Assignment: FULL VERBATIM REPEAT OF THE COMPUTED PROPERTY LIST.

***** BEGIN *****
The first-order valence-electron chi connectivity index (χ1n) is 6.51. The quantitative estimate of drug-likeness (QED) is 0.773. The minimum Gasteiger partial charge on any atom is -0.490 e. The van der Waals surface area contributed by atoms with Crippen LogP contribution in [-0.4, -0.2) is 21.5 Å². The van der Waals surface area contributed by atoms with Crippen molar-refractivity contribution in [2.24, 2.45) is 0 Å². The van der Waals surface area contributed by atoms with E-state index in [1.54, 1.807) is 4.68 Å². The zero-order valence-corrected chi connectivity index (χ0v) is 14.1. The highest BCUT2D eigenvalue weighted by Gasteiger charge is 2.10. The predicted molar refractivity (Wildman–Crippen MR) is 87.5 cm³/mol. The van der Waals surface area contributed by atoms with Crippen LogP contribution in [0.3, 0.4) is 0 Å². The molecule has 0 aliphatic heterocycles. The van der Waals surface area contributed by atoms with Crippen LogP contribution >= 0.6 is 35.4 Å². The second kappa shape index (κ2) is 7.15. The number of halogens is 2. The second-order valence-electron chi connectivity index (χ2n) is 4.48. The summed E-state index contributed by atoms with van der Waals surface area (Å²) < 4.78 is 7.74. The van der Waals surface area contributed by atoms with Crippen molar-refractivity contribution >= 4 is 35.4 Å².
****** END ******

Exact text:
The first-order valence-electron chi connectivity index (χ1n) is 6.51. The quantitative estimate of drug-likeness (QED) is 0.773. The minimum Gasteiger partial charge on any atom is -0.490 e. The van der Waals surface area contributed by atoms with Crippen LogP contribution in [-0.4, -0.2) is 21.5 Å². The van der Waals surface area contributed by atoms with Crippen molar-refractivity contribution in [2.24, 2.45) is 0 Å². The van der Waals surface area contributed by atoms with E-state index in [1.54, 1.807) is 4.68 Å². The zero-order valence-corrected chi connectivity index (χ0v) is 14.1. The highest BCUT2D eigenvalue weighted by Gasteiger charge is 2.10. The predicted molar refractivity (Wildman–Crippen MR) is 87.5 cm³/mol. The van der Waals surface area contributed by atoms with Crippen LogP contribution in [0.3, 0.4) is 0 Å². The molecule has 0 aliphatic heterocycles. The van der Waals surface area contributed by atoms with Crippen LogP contribution >= 0.6 is 35.4 Å². The second kappa shape index (κ2) is 7.15. The number of halogens is 2. The second-order valence-electron chi connectivity index (χ2n) is 4.48. The summed E-state index contributed by atoms with van der Waals surface area (Å²) < 4.78 is 7.74. The van der Waals surface area contributed by atoms with Crippen molar-refractivity contribution >= 4 is 35.4 Å².